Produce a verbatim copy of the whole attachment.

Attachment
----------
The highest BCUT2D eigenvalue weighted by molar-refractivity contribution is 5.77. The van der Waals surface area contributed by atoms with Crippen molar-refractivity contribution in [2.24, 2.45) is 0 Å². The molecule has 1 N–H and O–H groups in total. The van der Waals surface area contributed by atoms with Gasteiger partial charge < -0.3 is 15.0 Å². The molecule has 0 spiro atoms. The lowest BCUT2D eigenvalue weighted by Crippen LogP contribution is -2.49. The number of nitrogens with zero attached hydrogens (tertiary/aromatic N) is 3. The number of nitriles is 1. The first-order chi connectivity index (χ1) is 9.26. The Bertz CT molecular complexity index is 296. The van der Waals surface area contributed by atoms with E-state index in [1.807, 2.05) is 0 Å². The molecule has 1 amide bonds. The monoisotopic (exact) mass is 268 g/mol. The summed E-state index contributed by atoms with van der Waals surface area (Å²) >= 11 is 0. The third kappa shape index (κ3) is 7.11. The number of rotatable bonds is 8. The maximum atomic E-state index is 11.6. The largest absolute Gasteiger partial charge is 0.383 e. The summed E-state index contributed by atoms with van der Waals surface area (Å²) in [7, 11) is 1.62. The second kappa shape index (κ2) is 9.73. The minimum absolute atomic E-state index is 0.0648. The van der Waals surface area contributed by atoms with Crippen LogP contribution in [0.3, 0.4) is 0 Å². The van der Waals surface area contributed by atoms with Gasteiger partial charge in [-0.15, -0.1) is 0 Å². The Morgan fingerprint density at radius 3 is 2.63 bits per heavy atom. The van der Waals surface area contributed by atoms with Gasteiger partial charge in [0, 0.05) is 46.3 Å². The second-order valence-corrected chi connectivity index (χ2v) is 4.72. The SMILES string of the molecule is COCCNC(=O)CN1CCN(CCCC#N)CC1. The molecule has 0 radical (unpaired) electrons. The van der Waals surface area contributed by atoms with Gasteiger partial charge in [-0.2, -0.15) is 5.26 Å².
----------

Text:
The highest BCUT2D eigenvalue weighted by molar-refractivity contribution is 5.77. The van der Waals surface area contributed by atoms with Crippen molar-refractivity contribution in [2.24, 2.45) is 0 Å². The molecule has 1 N–H and O–H groups in total. The van der Waals surface area contributed by atoms with Gasteiger partial charge < -0.3 is 15.0 Å². The molecule has 0 spiro atoms. The lowest BCUT2D eigenvalue weighted by Crippen LogP contribution is -2.49. The number of nitrogens with zero attached hydrogens (tertiary/aromatic N) is 3. The number of nitriles is 1. The first-order chi connectivity index (χ1) is 9.26. The Bertz CT molecular complexity index is 296. The van der Waals surface area contributed by atoms with E-state index in [1.807, 2.05) is 0 Å². The molecule has 1 amide bonds. The monoisotopic (exact) mass is 268 g/mol. The summed E-state index contributed by atoms with van der Waals surface area (Å²) >= 11 is 0. The third kappa shape index (κ3) is 7.11. The number of rotatable bonds is 8. The maximum atomic E-state index is 11.6. The largest absolute Gasteiger partial charge is 0.383 e. The summed E-state index contributed by atoms with van der Waals surface area (Å²) in [7, 11) is 1.62. The second kappa shape index (κ2) is 9.73. The minimum absolute atomic E-state index is 0.0648. The van der Waals surface area contributed by atoms with Crippen LogP contribution in [0.3, 0.4) is 0 Å². The van der Waals surface area contributed by atoms with Gasteiger partial charge in [-0.15, -0.1) is 0 Å². The Morgan fingerprint density at radius 3 is 2.63 bits per heavy atom. The van der Waals surface area contributed by atoms with Gasteiger partial charge in [0, 0.05) is 46.3 Å². The second-order valence-corrected chi connectivity index (χ2v) is 4.72. The SMILES string of the molecule is COCCNC(=O)CN1CCN(CCCC#N)CC1. The molecule has 0 radical (unpaired) electrons. The van der Waals surface area contributed by atoms with Gasteiger partial charge in [-0.2, -0.15) is 5.26 Å².